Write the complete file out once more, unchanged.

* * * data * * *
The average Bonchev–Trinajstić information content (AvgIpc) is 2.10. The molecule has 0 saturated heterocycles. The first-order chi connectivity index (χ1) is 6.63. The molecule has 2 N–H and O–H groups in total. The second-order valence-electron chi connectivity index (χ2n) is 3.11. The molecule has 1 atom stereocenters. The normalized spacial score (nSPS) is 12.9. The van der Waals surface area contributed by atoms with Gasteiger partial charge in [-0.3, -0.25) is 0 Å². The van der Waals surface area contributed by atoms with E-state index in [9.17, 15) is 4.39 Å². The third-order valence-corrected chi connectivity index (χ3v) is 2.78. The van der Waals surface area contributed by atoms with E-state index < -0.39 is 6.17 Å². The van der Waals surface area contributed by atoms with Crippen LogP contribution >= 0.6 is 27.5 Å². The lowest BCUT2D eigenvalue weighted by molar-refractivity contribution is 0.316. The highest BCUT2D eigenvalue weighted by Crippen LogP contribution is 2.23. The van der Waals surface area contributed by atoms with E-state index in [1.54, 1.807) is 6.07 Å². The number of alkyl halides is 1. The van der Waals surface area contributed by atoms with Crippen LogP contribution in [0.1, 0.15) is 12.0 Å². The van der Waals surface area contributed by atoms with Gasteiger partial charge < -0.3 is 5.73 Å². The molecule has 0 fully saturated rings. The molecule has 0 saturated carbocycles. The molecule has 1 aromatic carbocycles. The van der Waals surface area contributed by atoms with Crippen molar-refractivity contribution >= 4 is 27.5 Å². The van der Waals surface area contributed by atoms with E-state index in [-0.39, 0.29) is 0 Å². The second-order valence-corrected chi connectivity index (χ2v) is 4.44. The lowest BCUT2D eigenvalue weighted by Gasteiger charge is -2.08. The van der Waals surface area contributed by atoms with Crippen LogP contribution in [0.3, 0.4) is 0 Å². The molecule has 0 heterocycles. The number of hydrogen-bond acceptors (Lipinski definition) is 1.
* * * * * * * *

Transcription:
The average Bonchev–Trinajstić information content (AvgIpc) is 2.10. The molecule has 0 saturated heterocycles. The first-order chi connectivity index (χ1) is 6.63. The molecule has 2 N–H and O–H groups in total. The second-order valence-electron chi connectivity index (χ2n) is 3.11. The molecule has 1 atom stereocenters. The normalized spacial score (nSPS) is 12.9. The van der Waals surface area contributed by atoms with Gasteiger partial charge in [-0.3, -0.25) is 0 Å². The van der Waals surface area contributed by atoms with E-state index in [9.17, 15) is 4.39 Å². The third-order valence-corrected chi connectivity index (χ3v) is 2.78. The van der Waals surface area contributed by atoms with E-state index < -0.39 is 6.17 Å². The van der Waals surface area contributed by atoms with Crippen LogP contribution >= 0.6 is 27.5 Å². The lowest BCUT2D eigenvalue weighted by molar-refractivity contribution is 0.316. The highest BCUT2D eigenvalue weighted by Crippen LogP contribution is 2.23. The van der Waals surface area contributed by atoms with E-state index in [1.54, 1.807) is 6.07 Å². The number of alkyl halides is 1. The van der Waals surface area contributed by atoms with Crippen LogP contribution in [0.1, 0.15) is 12.0 Å². The van der Waals surface area contributed by atoms with Gasteiger partial charge < -0.3 is 5.73 Å². The molecule has 0 fully saturated rings. The molecule has 0 saturated carbocycles. The molecule has 1 aromatic carbocycles. The van der Waals surface area contributed by atoms with Crippen molar-refractivity contribution >= 4 is 27.5 Å². The van der Waals surface area contributed by atoms with E-state index in [-0.39, 0.29) is 0 Å². The second-order valence-corrected chi connectivity index (χ2v) is 4.44. The lowest BCUT2D eigenvalue weighted by Gasteiger charge is -2.08. The van der Waals surface area contributed by atoms with Crippen LogP contribution in [0.3, 0.4) is 0 Å². The molecule has 0 heterocycles. The number of hydrogen-bond acceptors (Lipinski definition) is 1.